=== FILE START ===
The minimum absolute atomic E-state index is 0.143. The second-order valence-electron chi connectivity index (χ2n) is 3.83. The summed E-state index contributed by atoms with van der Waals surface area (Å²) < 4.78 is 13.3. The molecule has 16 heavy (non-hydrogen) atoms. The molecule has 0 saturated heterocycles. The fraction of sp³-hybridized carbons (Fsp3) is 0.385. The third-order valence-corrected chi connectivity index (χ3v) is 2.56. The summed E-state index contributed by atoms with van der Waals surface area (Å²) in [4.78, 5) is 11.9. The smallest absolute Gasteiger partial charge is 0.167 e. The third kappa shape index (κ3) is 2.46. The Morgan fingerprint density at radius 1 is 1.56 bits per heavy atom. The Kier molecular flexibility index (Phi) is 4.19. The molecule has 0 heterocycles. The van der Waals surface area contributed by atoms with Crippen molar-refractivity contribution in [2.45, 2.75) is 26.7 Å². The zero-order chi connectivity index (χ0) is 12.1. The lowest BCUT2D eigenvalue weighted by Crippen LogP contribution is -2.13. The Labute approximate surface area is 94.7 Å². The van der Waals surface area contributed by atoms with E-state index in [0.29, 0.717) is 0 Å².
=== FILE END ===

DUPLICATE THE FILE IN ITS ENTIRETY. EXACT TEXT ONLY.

The minimum absolute atomic E-state index is 0.143. The second-order valence-electron chi connectivity index (χ2n) is 3.83. The summed E-state index contributed by atoms with van der Waals surface area (Å²) < 4.78 is 13.3. The molecule has 16 heavy (non-hydrogen) atoms. The molecule has 0 saturated heterocycles. The fraction of sp³-hybridized carbons (Fsp3) is 0.385. The third-order valence-corrected chi connectivity index (χ3v) is 2.56. The summed E-state index contributed by atoms with van der Waals surface area (Å²) in [4.78, 5) is 11.9. The smallest absolute Gasteiger partial charge is 0.167 e. The third kappa shape index (κ3) is 2.46. The Morgan fingerprint density at radius 1 is 1.56 bits per heavy atom. The Kier molecular flexibility index (Phi) is 4.19. The molecule has 0 heterocycles. The van der Waals surface area contributed by atoms with Crippen molar-refractivity contribution in [2.45, 2.75) is 26.7 Å². The zero-order chi connectivity index (χ0) is 12.1. The lowest BCUT2D eigenvalue weighted by Crippen LogP contribution is -2.13. The Labute approximate surface area is 94.7 Å². The van der Waals surface area contributed by atoms with E-state index in [0.29, 0.717) is 0 Å².